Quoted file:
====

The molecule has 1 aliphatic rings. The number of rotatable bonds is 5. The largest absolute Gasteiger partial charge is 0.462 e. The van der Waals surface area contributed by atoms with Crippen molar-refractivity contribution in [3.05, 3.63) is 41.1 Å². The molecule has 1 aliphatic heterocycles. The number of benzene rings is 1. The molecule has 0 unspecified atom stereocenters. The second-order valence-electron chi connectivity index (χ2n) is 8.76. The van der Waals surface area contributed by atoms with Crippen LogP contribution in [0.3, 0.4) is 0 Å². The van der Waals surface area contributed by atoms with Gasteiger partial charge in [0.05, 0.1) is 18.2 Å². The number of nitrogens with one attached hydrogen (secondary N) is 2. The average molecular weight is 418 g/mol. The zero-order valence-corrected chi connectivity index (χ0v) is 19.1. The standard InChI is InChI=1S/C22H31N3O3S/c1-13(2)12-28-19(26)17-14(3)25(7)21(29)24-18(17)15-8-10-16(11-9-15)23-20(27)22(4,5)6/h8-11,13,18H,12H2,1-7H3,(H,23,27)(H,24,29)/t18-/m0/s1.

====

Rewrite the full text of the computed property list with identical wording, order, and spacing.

The molecule has 1 aliphatic rings. The number of rotatable bonds is 5. The largest absolute Gasteiger partial charge is 0.462 e. The van der Waals surface area contributed by atoms with Crippen molar-refractivity contribution in [3.05, 3.63) is 41.1 Å². The molecule has 1 aliphatic heterocycles. The number of benzene rings is 1. The molecule has 0 unspecified atom stereocenters. The second-order valence-electron chi connectivity index (χ2n) is 8.76. The van der Waals surface area contributed by atoms with Crippen LogP contribution in [0.3, 0.4) is 0 Å². The van der Waals surface area contributed by atoms with Gasteiger partial charge in [0.05, 0.1) is 18.2 Å². The number of nitrogens with one attached hydrogen (secondary N) is 2. The average molecular weight is 418 g/mol. The zero-order valence-corrected chi connectivity index (χ0v) is 19.1. The standard InChI is InChI=1S/C22H31N3O3S/c1-13(2)12-28-19(26)17-14(3)25(7)21(29)24-18(17)15-8-10-16(11-9-15)23-20(27)22(4,5)6/h8-11,13,18H,12H2,1-7H3,(H,23,27)(H,24,29)/t18-/m0/s1.